EXTRAORDINARY NURSES RECOGNIZE AT NORTHERN INYO HOSPITAL
By Angie Aukee, NIH Director of Community Development,
Marketing & Grant Writing
Nurses at Northern Inyo Hospital are being honored with The DAISY Award For Extraordinary Nurses. The award is part of the DAISY Foundation’s program to recognize the super-human efforts nurses perform every day.
A commencement celebration was held on Friday February 15th in the main lobby of the new hospital, where nurses were formally introduced to the program by Interim Director of Nursing, Sharon Tourville and Nursing Supervisor Lisa Erwin.
Anyone (patients, family members, colleagues, etc…) can nominate an extraordinary nurse for this internationally recognized and prestigious award. Twice a year, a nurse will be selected from the nominations by a committee at Northern Inyo Hospital to receive The DAISY Award. Northern Inyo Hospital has nomination forms for The DAISY Award located in several departments and areas around campus, and strongly encourages the public to participate in this program. At a presentation given in front of the nurse’s colleagues, physicians, patients, and visitors, the honoree will receive a certificate commending her or him for being an “Extraordinary Nurse.” The certificate reads: “In deep appreciation of all you do, who you are, and the incredibly meaningful difference you make in the lives of so many people.” The honoree will also be given a beautiful and meaningful sculpture called A Healer’s Touch, hand-carved by artists of the Shona Tribe in Africa. The first DAISY Award ceremony at Northern Inyo Hospital will occur in conjunction with Nurses Week this coming May.
The not-for-profit DAISY Foundation is based in Glen Ellen, CA, and was established by family members in memory of J. Patrick Barnes. Patrick died at the age of 33 in late 1999 from complications of Idiopathic Thrombocytopenic Purpura (ITP), a little known but not uncommon auto-immune disease. The care Patrick and his family received from nurses while he was ill inspired this unique means of thanking nurses for making a profound difference in the lives of their patients and patient families.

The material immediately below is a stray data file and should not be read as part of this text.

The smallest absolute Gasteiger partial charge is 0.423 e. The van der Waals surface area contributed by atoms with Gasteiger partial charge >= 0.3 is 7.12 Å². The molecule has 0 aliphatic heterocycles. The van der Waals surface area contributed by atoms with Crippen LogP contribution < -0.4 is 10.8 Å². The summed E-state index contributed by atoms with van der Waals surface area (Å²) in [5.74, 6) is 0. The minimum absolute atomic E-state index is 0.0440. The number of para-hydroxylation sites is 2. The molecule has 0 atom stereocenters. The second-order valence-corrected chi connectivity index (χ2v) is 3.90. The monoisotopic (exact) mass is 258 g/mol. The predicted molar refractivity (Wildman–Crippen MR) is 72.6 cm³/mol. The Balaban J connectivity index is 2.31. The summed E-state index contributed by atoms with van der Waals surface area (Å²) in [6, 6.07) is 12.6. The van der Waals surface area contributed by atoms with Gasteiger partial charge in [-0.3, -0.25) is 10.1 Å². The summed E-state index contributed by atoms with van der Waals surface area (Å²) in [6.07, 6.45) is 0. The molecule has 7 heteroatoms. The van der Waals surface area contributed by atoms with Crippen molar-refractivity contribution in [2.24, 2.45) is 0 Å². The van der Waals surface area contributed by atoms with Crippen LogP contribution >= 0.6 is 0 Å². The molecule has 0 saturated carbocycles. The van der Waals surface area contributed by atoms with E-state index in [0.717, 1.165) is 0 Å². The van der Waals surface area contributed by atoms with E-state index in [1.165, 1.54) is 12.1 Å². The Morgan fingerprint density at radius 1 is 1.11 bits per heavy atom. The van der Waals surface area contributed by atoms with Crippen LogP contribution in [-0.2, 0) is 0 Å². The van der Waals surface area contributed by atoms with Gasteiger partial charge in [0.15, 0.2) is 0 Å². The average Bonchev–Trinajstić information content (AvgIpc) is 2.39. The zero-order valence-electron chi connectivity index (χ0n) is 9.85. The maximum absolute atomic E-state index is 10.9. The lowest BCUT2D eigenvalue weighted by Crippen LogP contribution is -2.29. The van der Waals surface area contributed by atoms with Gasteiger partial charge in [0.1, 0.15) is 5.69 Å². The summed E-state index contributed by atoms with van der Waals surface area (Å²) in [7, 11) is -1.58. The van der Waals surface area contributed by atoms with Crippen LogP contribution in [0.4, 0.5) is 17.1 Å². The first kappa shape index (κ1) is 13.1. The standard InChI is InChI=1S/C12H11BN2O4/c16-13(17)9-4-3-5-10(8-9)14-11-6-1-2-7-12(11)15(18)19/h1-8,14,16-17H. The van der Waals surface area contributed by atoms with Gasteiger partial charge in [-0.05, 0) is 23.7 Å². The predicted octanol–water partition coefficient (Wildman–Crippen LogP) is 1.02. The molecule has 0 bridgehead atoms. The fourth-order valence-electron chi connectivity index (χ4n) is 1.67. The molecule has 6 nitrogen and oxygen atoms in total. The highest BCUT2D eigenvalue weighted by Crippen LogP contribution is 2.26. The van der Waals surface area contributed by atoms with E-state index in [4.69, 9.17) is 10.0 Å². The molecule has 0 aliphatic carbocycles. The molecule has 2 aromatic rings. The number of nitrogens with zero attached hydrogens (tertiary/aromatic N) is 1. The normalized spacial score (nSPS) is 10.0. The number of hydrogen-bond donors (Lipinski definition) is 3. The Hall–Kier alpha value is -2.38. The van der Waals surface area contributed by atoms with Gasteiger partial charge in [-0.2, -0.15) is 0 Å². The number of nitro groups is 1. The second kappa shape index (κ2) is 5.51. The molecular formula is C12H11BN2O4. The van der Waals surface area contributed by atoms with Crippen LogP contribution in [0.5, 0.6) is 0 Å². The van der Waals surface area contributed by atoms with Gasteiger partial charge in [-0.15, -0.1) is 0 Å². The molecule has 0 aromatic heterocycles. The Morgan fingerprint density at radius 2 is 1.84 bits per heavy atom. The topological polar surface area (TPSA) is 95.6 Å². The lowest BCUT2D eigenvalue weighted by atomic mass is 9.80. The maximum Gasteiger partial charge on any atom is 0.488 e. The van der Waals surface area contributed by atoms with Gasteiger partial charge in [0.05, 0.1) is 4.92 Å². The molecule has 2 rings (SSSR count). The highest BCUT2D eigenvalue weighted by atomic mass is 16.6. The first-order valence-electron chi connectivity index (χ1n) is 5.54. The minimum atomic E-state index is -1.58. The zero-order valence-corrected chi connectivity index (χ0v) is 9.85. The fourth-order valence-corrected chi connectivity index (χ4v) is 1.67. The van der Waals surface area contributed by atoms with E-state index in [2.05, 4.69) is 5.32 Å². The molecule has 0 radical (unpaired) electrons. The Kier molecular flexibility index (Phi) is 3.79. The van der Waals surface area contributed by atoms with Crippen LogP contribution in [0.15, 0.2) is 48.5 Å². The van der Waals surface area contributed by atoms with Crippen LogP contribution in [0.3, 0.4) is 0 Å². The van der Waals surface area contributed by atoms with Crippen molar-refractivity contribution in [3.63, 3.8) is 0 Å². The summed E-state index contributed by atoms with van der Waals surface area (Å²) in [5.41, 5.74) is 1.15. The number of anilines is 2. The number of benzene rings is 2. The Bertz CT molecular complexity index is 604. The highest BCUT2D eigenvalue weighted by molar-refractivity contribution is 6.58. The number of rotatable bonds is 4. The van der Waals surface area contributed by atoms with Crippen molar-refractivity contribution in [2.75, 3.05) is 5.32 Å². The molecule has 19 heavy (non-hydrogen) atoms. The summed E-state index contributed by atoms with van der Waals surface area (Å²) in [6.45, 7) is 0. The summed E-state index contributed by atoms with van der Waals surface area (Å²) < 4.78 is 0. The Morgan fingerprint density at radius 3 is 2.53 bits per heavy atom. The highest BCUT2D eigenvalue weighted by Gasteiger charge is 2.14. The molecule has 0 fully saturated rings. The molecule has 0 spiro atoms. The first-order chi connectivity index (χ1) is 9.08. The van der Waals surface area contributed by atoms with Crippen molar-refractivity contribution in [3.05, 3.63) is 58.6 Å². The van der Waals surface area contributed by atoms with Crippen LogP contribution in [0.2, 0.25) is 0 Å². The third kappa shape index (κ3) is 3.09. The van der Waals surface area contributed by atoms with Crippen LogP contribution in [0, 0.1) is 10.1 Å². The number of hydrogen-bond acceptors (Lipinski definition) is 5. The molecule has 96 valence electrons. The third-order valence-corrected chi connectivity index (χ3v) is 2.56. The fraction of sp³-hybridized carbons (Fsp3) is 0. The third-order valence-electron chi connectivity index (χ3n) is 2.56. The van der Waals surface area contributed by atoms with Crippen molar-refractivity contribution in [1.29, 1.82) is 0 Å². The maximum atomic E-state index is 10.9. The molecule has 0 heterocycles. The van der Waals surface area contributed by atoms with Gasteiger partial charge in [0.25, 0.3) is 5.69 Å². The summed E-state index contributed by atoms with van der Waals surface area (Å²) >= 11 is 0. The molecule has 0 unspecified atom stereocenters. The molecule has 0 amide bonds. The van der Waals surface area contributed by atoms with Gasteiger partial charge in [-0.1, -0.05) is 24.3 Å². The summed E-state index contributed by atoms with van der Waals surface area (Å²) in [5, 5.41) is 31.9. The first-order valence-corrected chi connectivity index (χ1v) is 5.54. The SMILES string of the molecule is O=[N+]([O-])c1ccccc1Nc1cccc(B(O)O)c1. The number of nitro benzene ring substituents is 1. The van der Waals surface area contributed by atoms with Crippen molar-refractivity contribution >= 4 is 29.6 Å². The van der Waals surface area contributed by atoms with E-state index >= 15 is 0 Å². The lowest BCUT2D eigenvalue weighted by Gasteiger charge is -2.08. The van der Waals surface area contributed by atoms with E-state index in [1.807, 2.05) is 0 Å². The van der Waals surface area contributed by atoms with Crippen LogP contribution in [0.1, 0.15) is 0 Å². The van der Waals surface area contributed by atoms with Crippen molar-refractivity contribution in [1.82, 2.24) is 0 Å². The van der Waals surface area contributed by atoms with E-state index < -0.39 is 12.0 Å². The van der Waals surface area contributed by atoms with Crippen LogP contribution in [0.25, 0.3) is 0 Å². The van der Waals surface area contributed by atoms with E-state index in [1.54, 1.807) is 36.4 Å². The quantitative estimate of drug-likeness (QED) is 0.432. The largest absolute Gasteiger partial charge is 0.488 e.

One day while Pat was in the hospital, he asked his family to bring him a Cinnabon(r) cinnamon roll plus enough for all the nurses in his unit. With the help of Cinnabon’s parent company, FOCUS Brands, The DAISY Foundation carries on this tradition by serving Cinnabons to all the nurses in the Award recipient’s unit in thanks for everything they do for their patients and families.
Said Bonnie Barnes, President and Co-Founder of The DAISY Foundation, “When Patrick was critically ill, our family experienced first-hand the remarkable skill and care nurses provide patients every day and night. Yet these unsung heroes are seldom recognized for the super-human work they do. The kind of work the nurses at Northern Inyo Hospital are called on to do every day epitomizes the purpose of The DAISY Award.”
Said Angie Aukee, Director of Community Development at Northern Inyo Hospital, “We are proud to be among the hospitals participating in the DAISY Award program. Nurses are heroes every day. Given the current national nursing shortage, The DAISY Award could not be launched at a better time. It’s important that our nurses know their work is highly valued, and The DAISY Foundation provides a way for us to do that.”
For a complete listing of hospitals currently running the program, please go to www.DAISYfoundation.org
This is one initiative of The DAISY Foundation whose overall goal is to help fight diseases of the immune system. Additionally, DAISY offers J. Patrick Barnes Grants for Nursing Research and Evidence-Based Practice Projects and provides assistance to ITP support groups. More information is available on their website www.DAISYfoundation.org<http:/